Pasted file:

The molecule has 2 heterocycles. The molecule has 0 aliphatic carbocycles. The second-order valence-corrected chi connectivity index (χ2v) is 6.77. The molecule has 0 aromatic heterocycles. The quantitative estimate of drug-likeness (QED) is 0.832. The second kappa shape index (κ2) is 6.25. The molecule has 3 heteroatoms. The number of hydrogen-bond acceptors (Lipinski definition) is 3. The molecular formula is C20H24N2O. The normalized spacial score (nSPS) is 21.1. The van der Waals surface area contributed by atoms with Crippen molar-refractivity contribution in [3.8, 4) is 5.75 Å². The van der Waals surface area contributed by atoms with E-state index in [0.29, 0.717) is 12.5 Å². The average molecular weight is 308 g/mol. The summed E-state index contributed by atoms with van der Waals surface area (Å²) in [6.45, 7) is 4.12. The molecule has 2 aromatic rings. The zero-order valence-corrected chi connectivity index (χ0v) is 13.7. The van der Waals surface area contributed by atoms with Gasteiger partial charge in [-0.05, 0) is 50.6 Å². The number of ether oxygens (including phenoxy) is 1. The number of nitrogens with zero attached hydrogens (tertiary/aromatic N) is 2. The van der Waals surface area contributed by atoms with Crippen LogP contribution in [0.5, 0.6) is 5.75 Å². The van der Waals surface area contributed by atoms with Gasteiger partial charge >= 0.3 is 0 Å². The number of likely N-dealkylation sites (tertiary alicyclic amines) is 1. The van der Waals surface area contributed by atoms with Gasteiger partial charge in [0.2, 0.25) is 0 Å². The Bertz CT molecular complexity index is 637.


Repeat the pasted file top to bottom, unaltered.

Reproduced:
The molecule has 2 heterocycles. The molecule has 0 aliphatic carbocycles. The second-order valence-corrected chi connectivity index (χ2v) is 6.77. The molecule has 0 aromatic heterocycles. The quantitative estimate of drug-likeness (QED) is 0.832. The second kappa shape index (κ2) is 6.25. The molecule has 3 heteroatoms. The number of hydrogen-bond acceptors (Lipinski definition) is 3. The molecular formula is C20H24N2O. The normalized spacial score (nSPS) is 21.1. The van der Waals surface area contributed by atoms with Crippen molar-refractivity contribution in [3.8, 4) is 5.75 Å². The van der Waals surface area contributed by atoms with E-state index in [0.29, 0.717) is 12.5 Å². The average molecular weight is 308 g/mol. The summed E-state index contributed by atoms with van der Waals surface area (Å²) in [6.45, 7) is 4.12. The molecule has 2 aromatic rings. The zero-order valence-corrected chi connectivity index (χ0v) is 13.7. The van der Waals surface area contributed by atoms with Gasteiger partial charge in [-0.05, 0) is 50.6 Å². The number of ether oxygens (including phenoxy) is 1. The number of nitrogens with zero attached hydrogens (tertiary/aromatic N) is 2. The van der Waals surface area contributed by atoms with Crippen LogP contribution in [0.5, 0.6) is 5.75 Å². The van der Waals surface area contributed by atoms with Gasteiger partial charge >= 0.3 is 0 Å². The number of likely N-dealkylation sites (tertiary alicyclic amines) is 1. The van der Waals surface area contributed by atoms with Gasteiger partial charge in [0.2, 0.25) is 0 Å². The Bertz CT molecular complexity index is 637.